When meeting with small-business clients, some questions I often ask are: "When you retire, who will manage your assets so you can continue to live the lifestyle to which you have become accustomed? Will it be your children? Your key employees? Your job foreman?"
Most small-business owners do not realize if their succession planning has not been addressed, the people who will manage their companies not only will determine their incomes following retirement but also whether they will have businesses from which to retire.
For many business owners, the subject of a succession plan is not addressed until it is too late and the values of their businesses already have declined. When succession is not addressed earlier in the life cycle of a business, a business owner often is forced to retain an income from the business that amounts to a return on his lifelong investment. If subsequent management falters, the retiree will have lost income and a decreased asset value if the business is liquidated.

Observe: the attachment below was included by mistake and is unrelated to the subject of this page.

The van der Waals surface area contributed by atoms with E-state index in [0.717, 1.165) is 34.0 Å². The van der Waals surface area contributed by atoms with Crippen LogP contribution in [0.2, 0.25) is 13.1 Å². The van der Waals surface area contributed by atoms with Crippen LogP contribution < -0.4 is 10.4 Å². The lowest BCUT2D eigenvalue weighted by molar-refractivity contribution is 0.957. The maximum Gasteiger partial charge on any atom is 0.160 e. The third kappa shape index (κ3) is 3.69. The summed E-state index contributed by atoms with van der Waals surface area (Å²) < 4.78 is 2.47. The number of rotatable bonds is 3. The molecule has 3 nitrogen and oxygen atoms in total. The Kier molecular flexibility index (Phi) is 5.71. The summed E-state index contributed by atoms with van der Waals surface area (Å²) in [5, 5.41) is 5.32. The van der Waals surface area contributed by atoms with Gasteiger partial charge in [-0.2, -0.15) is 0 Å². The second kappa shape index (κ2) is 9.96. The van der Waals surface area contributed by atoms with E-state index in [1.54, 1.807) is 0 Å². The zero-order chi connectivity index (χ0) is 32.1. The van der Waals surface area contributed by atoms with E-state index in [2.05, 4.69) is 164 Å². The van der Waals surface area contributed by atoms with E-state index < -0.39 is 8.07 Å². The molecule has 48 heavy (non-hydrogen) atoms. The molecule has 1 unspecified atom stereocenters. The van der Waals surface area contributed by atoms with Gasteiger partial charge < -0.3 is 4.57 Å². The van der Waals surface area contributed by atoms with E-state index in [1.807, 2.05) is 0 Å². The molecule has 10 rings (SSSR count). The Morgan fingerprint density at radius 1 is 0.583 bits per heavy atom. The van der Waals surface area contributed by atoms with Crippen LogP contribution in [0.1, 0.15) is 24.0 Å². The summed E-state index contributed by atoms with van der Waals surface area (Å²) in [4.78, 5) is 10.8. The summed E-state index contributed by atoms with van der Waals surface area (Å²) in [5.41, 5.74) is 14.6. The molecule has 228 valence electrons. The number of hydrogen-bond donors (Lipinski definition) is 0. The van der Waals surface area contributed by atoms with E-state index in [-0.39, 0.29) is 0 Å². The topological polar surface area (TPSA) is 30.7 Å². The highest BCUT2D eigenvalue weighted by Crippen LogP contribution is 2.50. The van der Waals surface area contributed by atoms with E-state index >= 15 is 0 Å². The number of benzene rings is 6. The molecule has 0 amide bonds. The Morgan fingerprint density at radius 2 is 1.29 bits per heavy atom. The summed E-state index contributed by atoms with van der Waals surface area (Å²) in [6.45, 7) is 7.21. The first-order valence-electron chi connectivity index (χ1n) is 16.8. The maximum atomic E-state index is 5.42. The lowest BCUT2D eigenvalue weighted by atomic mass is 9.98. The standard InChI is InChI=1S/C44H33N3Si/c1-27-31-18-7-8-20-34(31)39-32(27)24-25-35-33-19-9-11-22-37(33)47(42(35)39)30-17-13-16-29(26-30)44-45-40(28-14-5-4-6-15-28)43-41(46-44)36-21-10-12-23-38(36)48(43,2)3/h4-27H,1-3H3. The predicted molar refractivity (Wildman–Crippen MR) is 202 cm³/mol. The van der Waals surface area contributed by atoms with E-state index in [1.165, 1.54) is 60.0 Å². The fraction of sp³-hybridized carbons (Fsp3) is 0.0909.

From the successor's standpoint, being forced to pay retirement income creates a problem by depriving the growing company of the lifeblood it needs to grow-cash. In most situations, this income could be used to expand the business, hire employees or purchase equipment. A business's failure becomes a possibility when these factors force the two generations to realize there is no plan to survive, let alone succeed. As a result, families often are torn apart.
Forming a plan
How can you avoid this situation? I suggest you create a written succession plan. The following list of business succession essentials highlights the most common areas of concern, as well as solutions to these concerns, so you can address them before it is too late.
Create a blueprint
You probably would walk away from a project if the plans were simply verbal and so vague that you could not safely complete the project in a profitable manner. Yet you may be asking your family, customers and employees to continue to invest their time and energy in your firm without a blueprint for the continuation of your business or the capital to allow the business to operate in a viable manner after your departure. By addressing these issues early on, you can create a written, enforceable agreement to ensure your company remains successful and profitable for generations to come.
Brian Heckert is president of PENFlex Services Inc., a business consulting firm with offices in Nashville, Ill., and Peoria, Ill.